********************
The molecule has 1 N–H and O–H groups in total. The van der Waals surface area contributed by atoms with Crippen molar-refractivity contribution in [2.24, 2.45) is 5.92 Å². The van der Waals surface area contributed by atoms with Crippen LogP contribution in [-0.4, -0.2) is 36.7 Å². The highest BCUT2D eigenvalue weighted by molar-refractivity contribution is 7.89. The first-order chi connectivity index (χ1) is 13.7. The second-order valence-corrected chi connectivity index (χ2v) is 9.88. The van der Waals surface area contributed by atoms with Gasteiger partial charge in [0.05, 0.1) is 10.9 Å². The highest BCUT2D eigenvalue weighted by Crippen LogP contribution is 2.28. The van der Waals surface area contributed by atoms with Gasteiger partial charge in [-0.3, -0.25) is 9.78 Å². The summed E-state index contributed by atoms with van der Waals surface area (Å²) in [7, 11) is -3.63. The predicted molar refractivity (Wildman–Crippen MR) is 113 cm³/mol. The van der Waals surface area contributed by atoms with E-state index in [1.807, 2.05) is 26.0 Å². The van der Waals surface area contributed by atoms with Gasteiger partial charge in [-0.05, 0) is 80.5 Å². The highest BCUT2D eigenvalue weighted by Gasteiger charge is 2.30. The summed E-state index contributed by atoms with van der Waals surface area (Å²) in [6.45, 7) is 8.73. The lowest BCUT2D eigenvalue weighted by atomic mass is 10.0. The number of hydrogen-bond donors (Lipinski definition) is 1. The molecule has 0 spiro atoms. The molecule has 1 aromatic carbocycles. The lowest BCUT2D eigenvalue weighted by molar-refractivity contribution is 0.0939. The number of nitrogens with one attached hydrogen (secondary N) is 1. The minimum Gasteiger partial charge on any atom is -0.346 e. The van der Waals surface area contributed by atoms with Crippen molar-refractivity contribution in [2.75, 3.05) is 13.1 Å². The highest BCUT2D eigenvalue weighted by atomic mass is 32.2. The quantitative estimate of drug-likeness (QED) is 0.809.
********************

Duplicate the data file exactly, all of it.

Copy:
The molecule has 1 N–H and O–H groups in total. The van der Waals surface area contributed by atoms with Crippen molar-refractivity contribution in [2.24, 2.45) is 5.92 Å². The van der Waals surface area contributed by atoms with Crippen LogP contribution in [-0.4, -0.2) is 36.7 Å². The highest BCUT2D eigenvalue weighted by molar-refractivity contribution is 7.89. The first-order chi connectivity index (χ1) is 13.7. The second-order valence-corrected chi connectivity index (χ2v) is 9.88. The van der Waals surface area contributed by atoms with Gasteiger partial charge in [0.05, 0.1) is 10.9 Å². The highest BCUT2D eigenvalue weighted by Crippen LogP contribution is 2.28. The van der Waals surface area contributed by atoms with Gasteiger partial charge in [-0.3, -0.25) is 9.78 Å². The summed E-state index contributed by atoms with van der Waals surface area (Å²) in [7, 11) is -3.63. The predicted molar refractivity (Wildman–Crippen MR) is 113 cm³/mol. The van der Waals surface area contributed by atoms with E-state index in [1.807, 2.05) is 26.0 Å². The van der Waals surface area contributed by atoms with Gasteiger partial charge in [-0.05, 0) is 80.5 Å². The highest BCUT2D eigenvalue weighted by Gasteiger charge is 2.30. The summed E-state index contributed by atoms with van der Waals surface area (Å²) in [6.45, 7) is 8.73. The lowest BCUT2D eigenvalue weighted by atomic mass is 10.0. The number of hydrogen-bond donors (Lipinski definition) is 1. The molecule has 0 spiro atoms. The molecule has 1 aromatic carbocycles. The lowest BCUT2D eigenvalue weighted by molar-refractivity contribution is 0.0939. The number of nitrogens with one attached hydrogen (secondary N) is 1. The minimum Gasteiger partial charge on any atom is -0.346 e. The van der Waals surface area contributed by atoms with Crippen molar-refractivity contribution in [2.75, 3.05) is 13.1 Å². The highest BCUT2D eigenvalue weighted by atomic mass is 32.2. The quantitative estimate of drug-likeness (QED) is 0.809.